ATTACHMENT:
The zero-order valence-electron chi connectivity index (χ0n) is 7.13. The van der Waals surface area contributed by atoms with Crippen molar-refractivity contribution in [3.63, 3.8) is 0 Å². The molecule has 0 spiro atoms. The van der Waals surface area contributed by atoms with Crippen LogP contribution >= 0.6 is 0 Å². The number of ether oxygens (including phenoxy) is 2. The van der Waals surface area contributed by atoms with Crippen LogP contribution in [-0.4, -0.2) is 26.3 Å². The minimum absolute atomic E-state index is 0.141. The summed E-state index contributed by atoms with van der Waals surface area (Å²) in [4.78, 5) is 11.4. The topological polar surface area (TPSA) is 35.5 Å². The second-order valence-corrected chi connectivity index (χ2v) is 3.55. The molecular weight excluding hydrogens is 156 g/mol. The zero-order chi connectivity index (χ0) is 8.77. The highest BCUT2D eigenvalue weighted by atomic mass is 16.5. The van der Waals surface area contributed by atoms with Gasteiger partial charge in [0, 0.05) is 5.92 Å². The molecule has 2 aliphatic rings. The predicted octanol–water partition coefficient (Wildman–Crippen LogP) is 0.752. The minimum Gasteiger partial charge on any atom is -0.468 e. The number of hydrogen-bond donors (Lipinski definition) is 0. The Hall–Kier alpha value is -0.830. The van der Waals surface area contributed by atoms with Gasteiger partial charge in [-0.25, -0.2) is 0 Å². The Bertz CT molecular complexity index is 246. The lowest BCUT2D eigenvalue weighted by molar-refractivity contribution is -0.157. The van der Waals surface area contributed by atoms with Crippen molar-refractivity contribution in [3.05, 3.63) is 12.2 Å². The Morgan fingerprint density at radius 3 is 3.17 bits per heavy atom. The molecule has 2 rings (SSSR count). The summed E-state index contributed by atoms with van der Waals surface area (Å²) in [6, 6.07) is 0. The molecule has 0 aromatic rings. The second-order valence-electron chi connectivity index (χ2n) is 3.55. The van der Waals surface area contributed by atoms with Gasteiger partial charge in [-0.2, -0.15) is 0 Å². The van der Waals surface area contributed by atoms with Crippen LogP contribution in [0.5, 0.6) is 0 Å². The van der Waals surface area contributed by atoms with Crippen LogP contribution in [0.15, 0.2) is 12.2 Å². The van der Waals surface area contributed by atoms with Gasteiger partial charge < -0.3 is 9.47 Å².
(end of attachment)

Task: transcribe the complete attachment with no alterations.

The zero-order valence-electron chi connectivity index (χ0n) is 7.13. The van der Waals surface area contributed by atoms with Crippen molar-refractivity contribution in [3.63, 3.8) is 0 Å². The molecule has 0 spiro atoms. The van der Waals surface area contributed by atoms with Crippen LogP contribution >= 0.6 is 0 Å². The number of ether oxygens (including phenoxy) is 2. The van der Waals surface area contributed by atoms with Crippen LogP contribution in [-0.4, -0.2) is 26.3 Å². The minimum absolute atomic E-state index is 0.141. The summed E-state index contributed by atoms with van der Waals surface area (Å²) in [4.78, 5) is 11.4. The topological polar surface area (TPSA) is 35.5 Å². The second-order valence-corrected chi connectivity index (χ2v) is 3.55. The molecular weight excluding hydrogens is 156 g/mol. The zero-order chi connectivity index (χ0) is 8.77. The highest BCUT2D eigenvalue weighted by atomic mass is 16.5. The van der Waals surface area contributed by atoms with Gasteiger partial charge in [0, 0.05) is 5.92 Å². The molecule has 2 aliphatic rings. The predicted octanol–water partition coefficient (Wildman–Crippen LogP) is 0.752. The minimum Gasteiger partial charge on any atom is -0.468 e. The number of hydrogen-bond donors (Lipinski definition) is 0. The Hall–Kier alpha value is -0.830. The van der Waals surface area contributed by atoms with Gasteiger partial charge in [-0.25, -0.2) is 0 Å². The Bertz CT molecular complexity index is 246. The lowest BCUT2D eigenvalue weighted by molar-refractivity contribution is -0.157. The van der Waals surface area contributed by atoms with Crippen molar-refractivity contribution in [3.05, 3.63) is 12.2 Å². The Morgan fingerprint density at radius 3 is 3.17 bits per heavy atom. The molecule has 2 rings (SSSR count). The summed E-state index contributed by atoms with van der Waals surface area (Å²) in [6, 6.07) is 0. The molecule has 0 aromatic rings. The second-order valence-electron chi connectivity index (χ2n) is 3.55. The van der Waals surface area contributed by atoms with Gasteiger partial charge in [-0.2, -0.15) is 0 Å². The van der Waals surface area contributed by atoms with Crippen LogP contribution in [0.5, 0.6) is 0 Å². The van der Waals surface area contributed by atoms with Crippen LogP contribution in [0.15, 0.2) is 12.2 Å². The van der Waals surface area contributed by atoms with Gasteiger partial charge < -0.3 is 9.47 Å².